As Germany’s ‘super election year’ focuses on the state of Saxony-Anhalt this Sunday, the disruptors in the nation’s biggest opposition party, Alternative für Deutschland (AfD), are poised for a shock win as its anti-immigration message resonates in the heartlands of former East Germany.
Sitting top of the most recent INSA opinion poll with 26% and having just announced its two lead candidates for September’s federal elections – both supporters of a hard line on immigration – AfD is not about to soften its message.
Senior AfD figure and Euro MP Gunnar Beck said a strong election result would prove a useful weapon in his party’s battle against the European Union’s controversial proposed Pact on Migration and Asylum that looks to enlist its members in a centrally-run redistribution of asylum seekers across the bloc.
“I have myself been working on the EU migration pact for some time and for me the enactment of such a pact would be disastrous,” Beck told RT.com. “Because the EU not too long ago was talking about importing up to 70 million Africans into Europe by 2035. In my humble opinion this is not what we need to modernise our economy.
“And while the figure seems high, when the members of our migration pact campaign – including delegates from Denmark, Estonia, France and Belgium – met with the Commission just last year, that migration figure was brought up but no one at the Commission chose to deny it. “
That suggestion of actively encouraging inward migration to the EU has been floating around Brussels for a while, as governments across the bloc look at ways to address the phenomenon known as the ‘greying of Europe’ where ageing populations aged 65 or older and low birthrates pose ‘considerable social, economic and political challenges in countries such as Germany and Italy’ according to the Pew Research Center, a Washington-based think tank.
Some politicians, such as former European Commission President Jean-Claude Juncker believe an influx of younger workers from Africa is the solution.
Meanwhile, the migration pact currently appears stuck in parliamentary committees, the received wisdom is that it’s being deliberately stalled until the outcome of the German federal elections is known in September.
Beck suggests an alternative reason for the unusual delay.
“It’s not gone through all the committees in the European Parliament and the negotiations of the Council [of Europe] haven’t started but I think the EU would like to push the legislation through from July onwards,” he said.
“Now that all the countries are phasing out the lockdown and people are generally feeling better about themselves and able to leave their homes again. So the possibility is that they’ll try to use the general feelgood atmosphere – summer combined with corona relaxations – to push ahead with this deeply dangerous legislative package,” Beck said.
And maybe Beck’s right. Because the European Parliament’s final plenary session is early July and then it doesn’t sit again until mid-September. If the pact proposals are put to MEPs in July and inevitably passed, there is plenty of time for it to lose its sting over the extended summer break. It will be just like it was there all the time.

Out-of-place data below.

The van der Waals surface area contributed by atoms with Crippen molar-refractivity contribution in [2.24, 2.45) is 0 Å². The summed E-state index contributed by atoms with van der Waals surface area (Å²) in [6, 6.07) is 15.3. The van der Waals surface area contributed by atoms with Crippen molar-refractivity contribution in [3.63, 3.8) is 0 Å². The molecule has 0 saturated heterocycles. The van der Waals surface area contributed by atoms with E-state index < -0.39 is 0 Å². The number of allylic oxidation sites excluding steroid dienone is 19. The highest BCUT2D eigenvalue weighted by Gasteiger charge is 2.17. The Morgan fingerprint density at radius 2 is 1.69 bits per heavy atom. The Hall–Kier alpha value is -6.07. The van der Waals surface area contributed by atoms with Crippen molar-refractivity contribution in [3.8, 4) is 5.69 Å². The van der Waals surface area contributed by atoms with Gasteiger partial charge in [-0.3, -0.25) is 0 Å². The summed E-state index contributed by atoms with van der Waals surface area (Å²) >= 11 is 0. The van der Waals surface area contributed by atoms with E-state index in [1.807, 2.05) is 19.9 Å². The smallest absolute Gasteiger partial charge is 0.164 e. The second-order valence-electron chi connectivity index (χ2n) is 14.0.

That should play well for AfD in the federal elections, which are slated for September 22, but Beck is not so sure.
“It’s possible that migration will become an important issue in the federal election,” he said. “And the EU migration pact to those of us in the EU delegation is an important campaign but whether that can be turned into an election campaign is a different story.”
Nevertheless, a win on Sunday for AfD would indicate that despite a huge surge in Green Party popularity nationwide, Germans are interested in more than climate change, particularly in states such as Saxony-Anhalt, home to one of Germany’s three main coal mines. A recent poll there found that climate change was considered important by just 6% of respondents, whereas a national survey found 75% of folk were concerned for the planet.
Observers liken the voters of Saxony-Anhalt – which has a population of 2.2million – to those ‘left-behinds’ who Donald Trump wooed, and the so-called ‘Red Wall’ voters in the UK who felt their traditional party no longer represented them. Beck agrees.
“The election this week will probably be the first time that we become the strongest single party and that will be a huge success,” he said. “There’s widespread dissatisfaction in east Germany about the state of politics in this country and that dissatisfaction can translate very frictionlessly into increasing support for the AfD because our party is not stigmatised there. In west Germany it’s distinctly more difficult there. The campaign to stigmatise us has been more successful and some of the other parties profit from that dissatisfaction. But not us.”
Those efforts to discredit a party, which would most likely sit alongside the Conservative right in the UK, take a huge electoral toll. Despite coalitions being commonplace in Germany, no one dares buddy-up with AfD.
So, despite topping last week’s poll in Saxony-Anhalt, even if AfD wins the greatest vote share on Sunday, it will be relegated to the opposition benches, thanks to a cosy three-party so-called ‘Kenya’ coalition agreement between the Greens, Social Democrats and Christian Democrats, nicknamed as such because their respective party colours of green, red and black echo the African nation’s flag.
But an AfD victory will have some impact. It would prove no small embarrassment to the ruling establishment, particularly the CDU, who will be facing September’s elections without Angela Merkel and face their own internal battles as some members urge a tilt towards the right under the leadership of charisma-free Armin Laschet.
At least for the time being, however, AfD will take the win and, while it will irk the party to be denied the seat of power, at least its supporters can be sure that they are making a difference.
By Damian Wilson